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Turkey says Syria talks with Moscow continue despite clash

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Screenshot - Sunday, Feb. 2, 2020, people ride their motorcycles next to a Turkey Armed Forces convoy is seen at the northern town of Sarmada, in Idlib province, Syria.
Screenshot - Sunday, Feb. 2, 2020, people ride their motorcycles next to a Turkey Armed Forces convoy is seen at the northern town of Sarmada, in Idlib province, Syria.   -  
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Turkey's foreign minister says Ankara and Moscow are trying to keep peace efforts for Syria alive despite Syrian government advances and a deadly clash between Turkish and Syrian forces.

However, Mevlut Cavusoglu also renewed a call on Russia to "rein in " the Syrian government forces and reiterated Turkey's determination to retaliate against any future Syrian attack on its troops.

On Monday, Turkish artillery targeted Syrian government forces in northern Idlib province, responding to shelling that killed seven Turkish soldiers and a Turkish civilian.

A Syrian war monitor said 13 Syrian troops were also killed in the clash.

Rare direct clash

The exchange of fire in Idlib, the last rebel stronghold in Syria, increased tensions between the two neighbouring countries and threatened to drive a wedge between Russia and Turkey, which have sought to coordinate their actions in Syria.

``The Astana and Sochi peace processes have not been completely destroyed but have lately started to suffer and to lose importance, Cavusoglu told reporters in Ankara, referring to Russian-Turkish peace initiatives that have also involved Iran.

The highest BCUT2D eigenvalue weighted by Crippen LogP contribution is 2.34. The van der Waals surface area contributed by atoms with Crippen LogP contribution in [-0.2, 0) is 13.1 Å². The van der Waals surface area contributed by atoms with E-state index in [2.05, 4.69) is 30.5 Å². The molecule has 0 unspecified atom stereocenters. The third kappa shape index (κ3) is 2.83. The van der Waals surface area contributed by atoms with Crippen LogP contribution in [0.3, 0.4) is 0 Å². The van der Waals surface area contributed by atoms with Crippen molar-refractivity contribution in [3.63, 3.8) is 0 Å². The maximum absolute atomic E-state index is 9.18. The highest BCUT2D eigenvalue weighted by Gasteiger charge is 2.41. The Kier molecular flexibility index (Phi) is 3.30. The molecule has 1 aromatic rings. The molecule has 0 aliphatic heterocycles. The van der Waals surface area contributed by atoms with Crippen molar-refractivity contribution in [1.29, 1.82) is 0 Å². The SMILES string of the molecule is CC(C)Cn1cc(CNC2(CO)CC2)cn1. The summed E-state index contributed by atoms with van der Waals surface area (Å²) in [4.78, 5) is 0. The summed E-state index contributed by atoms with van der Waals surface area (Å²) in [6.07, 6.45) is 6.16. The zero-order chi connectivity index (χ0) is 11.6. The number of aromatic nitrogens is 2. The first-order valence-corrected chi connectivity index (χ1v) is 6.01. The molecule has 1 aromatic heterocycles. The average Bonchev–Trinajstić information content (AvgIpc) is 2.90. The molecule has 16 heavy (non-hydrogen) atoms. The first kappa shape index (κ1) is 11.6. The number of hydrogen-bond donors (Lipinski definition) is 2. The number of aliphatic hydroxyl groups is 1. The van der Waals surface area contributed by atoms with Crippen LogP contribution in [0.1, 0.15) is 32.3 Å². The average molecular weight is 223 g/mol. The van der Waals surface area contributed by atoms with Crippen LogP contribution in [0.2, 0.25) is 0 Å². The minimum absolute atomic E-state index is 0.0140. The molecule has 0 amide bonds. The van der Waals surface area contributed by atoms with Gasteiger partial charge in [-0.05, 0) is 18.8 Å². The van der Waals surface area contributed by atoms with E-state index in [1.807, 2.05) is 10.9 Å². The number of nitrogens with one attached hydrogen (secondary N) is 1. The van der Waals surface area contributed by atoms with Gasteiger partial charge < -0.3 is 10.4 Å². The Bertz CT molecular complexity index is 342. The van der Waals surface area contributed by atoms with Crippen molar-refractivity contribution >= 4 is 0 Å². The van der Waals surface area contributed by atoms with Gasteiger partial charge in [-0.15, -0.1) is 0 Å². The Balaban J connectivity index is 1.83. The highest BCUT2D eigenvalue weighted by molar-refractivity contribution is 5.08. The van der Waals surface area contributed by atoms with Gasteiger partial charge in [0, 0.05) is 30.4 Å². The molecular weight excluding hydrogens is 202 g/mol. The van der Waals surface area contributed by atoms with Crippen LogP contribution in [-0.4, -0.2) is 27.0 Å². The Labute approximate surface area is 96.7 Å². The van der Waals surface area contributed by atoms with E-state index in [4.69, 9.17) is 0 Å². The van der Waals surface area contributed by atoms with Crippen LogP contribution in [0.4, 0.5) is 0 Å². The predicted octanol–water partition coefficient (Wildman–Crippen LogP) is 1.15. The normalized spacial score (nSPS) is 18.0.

Ankara 'holding its ground'

Cavusoglu, who held a telephone conversation with Russian Foreign Minister Sergey Lavrov hours after the incident, added: "The regime's aggressiveness has to be stopped immediately. That was the message I gave Lavrov yesterday.``"

Cavusoglu dismissed claims by Russia that it cannot fully control the Syrian government and said the attack came despite a prior notification by Turkey of its troops' coordinates in Idlib.

"Turkey is attempting to hold its ground with Russia," Dareen Khalifa, a Senior Analyst at the International Crisis told Euronews.

"While Ankara is aware that the assistance they provide to rebels cannot possibly balance Russian air support to the regime, its support signals to Russia that Turkey can render a regime offensive very costly for everyone, Moscow included," Khalifa added.

Russia insisted that Turkey had failed to notify the Russian military about troop movements overnight.

Meanwhile, funerals were being held across Turkey for the Turkish servicemen that were killed.

The deaths were one of the highest single-day tolls for Turkish troops in Syria. Ankara has lost scores of military personnel in the Syrian war.

Last rebel-held territory

The incident comes amid a Syrian government offensive into the last rebel-held territory, located in Idlib and parts of the nearby Aleppo region. Turkish troops are deployed in some of those areas to monitor an earlier cease-fire that has since collapsed.

The province of Idlib is home to some 3 million people, many of them displaced from other parts of Syria in earlier bouts of violence. The United Nations has estimated that about 390,000 Syrians have been displaced there over the past two months -- 315,000 in December and 75,000 in January.

Turkey already hosts 3.5 million Syrian refugees, and the current wave of violence in Idlib has raised concerns of a new surge in displaced civilians fleeing toward the Turkish border.

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